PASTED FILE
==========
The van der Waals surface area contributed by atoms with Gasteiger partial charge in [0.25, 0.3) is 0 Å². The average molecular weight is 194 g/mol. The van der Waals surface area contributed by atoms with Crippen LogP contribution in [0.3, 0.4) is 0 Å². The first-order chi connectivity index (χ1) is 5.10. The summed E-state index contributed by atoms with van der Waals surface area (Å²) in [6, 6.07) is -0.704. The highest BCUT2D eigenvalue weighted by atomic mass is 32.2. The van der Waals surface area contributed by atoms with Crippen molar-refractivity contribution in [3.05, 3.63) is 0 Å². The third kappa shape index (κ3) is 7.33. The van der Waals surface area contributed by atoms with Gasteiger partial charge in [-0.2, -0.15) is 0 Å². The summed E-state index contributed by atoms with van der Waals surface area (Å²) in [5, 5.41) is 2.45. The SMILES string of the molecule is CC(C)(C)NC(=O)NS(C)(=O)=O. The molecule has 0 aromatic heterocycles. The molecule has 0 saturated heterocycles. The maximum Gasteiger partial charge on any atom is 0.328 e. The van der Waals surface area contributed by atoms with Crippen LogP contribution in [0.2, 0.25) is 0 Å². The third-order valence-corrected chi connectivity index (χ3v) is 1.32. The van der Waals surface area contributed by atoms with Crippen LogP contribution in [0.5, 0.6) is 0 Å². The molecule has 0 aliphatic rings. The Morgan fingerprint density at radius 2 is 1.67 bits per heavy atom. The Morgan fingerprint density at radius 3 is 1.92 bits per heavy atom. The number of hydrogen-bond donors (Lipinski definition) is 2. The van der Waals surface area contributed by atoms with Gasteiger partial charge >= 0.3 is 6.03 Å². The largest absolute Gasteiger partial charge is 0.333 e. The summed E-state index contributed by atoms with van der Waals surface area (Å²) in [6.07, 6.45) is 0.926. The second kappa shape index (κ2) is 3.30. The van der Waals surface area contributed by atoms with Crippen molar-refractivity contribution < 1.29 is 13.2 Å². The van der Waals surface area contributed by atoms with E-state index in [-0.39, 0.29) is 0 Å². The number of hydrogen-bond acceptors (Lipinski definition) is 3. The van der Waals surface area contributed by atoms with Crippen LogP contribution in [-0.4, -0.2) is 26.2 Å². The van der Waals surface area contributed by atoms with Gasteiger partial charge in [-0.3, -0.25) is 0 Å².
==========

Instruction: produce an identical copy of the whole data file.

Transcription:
The van der Waals surface area contributed by atoms with Gasteiger partial charge in [0.25, 0.3) is 0 Å². The average molecular weight is 194 g/mol. The van der Waals surface area contributed by atoms with Crippen LogP contribution in [0.3, 0.4) is 0 Å². The first-order chi connectivity index (χ1) is 5.10. The summed E-state index contributed by atoms with van der Waals surface area (Å²) in [6, 6.07) is -0.704. The highest BCUT2D eigenvalue weighted by atomic mass is 32.2. The van der Waals surface area contributed by atoms with Crippen molar-refractivity contribution in [3.05, 3.63) is 0 Å². The third kappa shape index (κ3) is 7.33. The van der Waals surface area contributed by atoms with Gasteiger partial charge in [-0.2, -0.15) is 0 Å². The summed E-state index contributed by atoms with van der Waals surface area (Å²) in [5, 5.41) is 2.45. The SMILES string of the molecule is CC(C)(C)NC(=O)NS(C)(=O)=O. The molecule has 0 aromatic heterocycles. The molecule has 0 saturated heterocycles. The maximum Gasteiger partial charge on any atom is 0.328 e. The van der Waals surface area contributed by atoms with Crippen LogP contribution in [0.2, 0.25) is 0 Å². The third-order valence-corrected chi connectivity index (χ3v) is 1.32. The van der Waals surface area contributed by atoms with Crippen LogP contribution in [0.5, 0.6) is 0 Å². The molecule has 0 aliphatic rings. The Morgan fingerprint density at radius 2 is 1.67 bits per heavy atom. The Morgan fingerprint density at radius 3 is 1.92 bits per heavy atom. The number of hydrogen-bond donors (Lipinski definition) is 2. The van der Waals surface area contributed by atoms with Gasteiger partial charge >= 0.3 is 6.03 Å². The largest absolute Gasteiger partial charge is 0.333 e. The summed E-state index contributed by atoms with van der Waals surface area (Å²) in [6.07, 6.45) is 0.926. The second kappa shape index (κ2) is 3.30. The van der Waals surface area contributed by atoms with Crippen molar-refractivity contribution < 1.29 is 13.2 Å². The van der Waals surface area contributed by atoms with E-state index in [-0.39, 0.29) is 0 Å². The number of hydrogen-bond acceptors (Lipinski definition) is 3. The van der Waals surface area contributed by atoms with Crippen LogP contribution in [-0.4, -0.2) is 26.2 Å². The van der Waals surface area contributed by atoms with Gasteiger partial charge in [-0.3, -0.25) is 0 Å².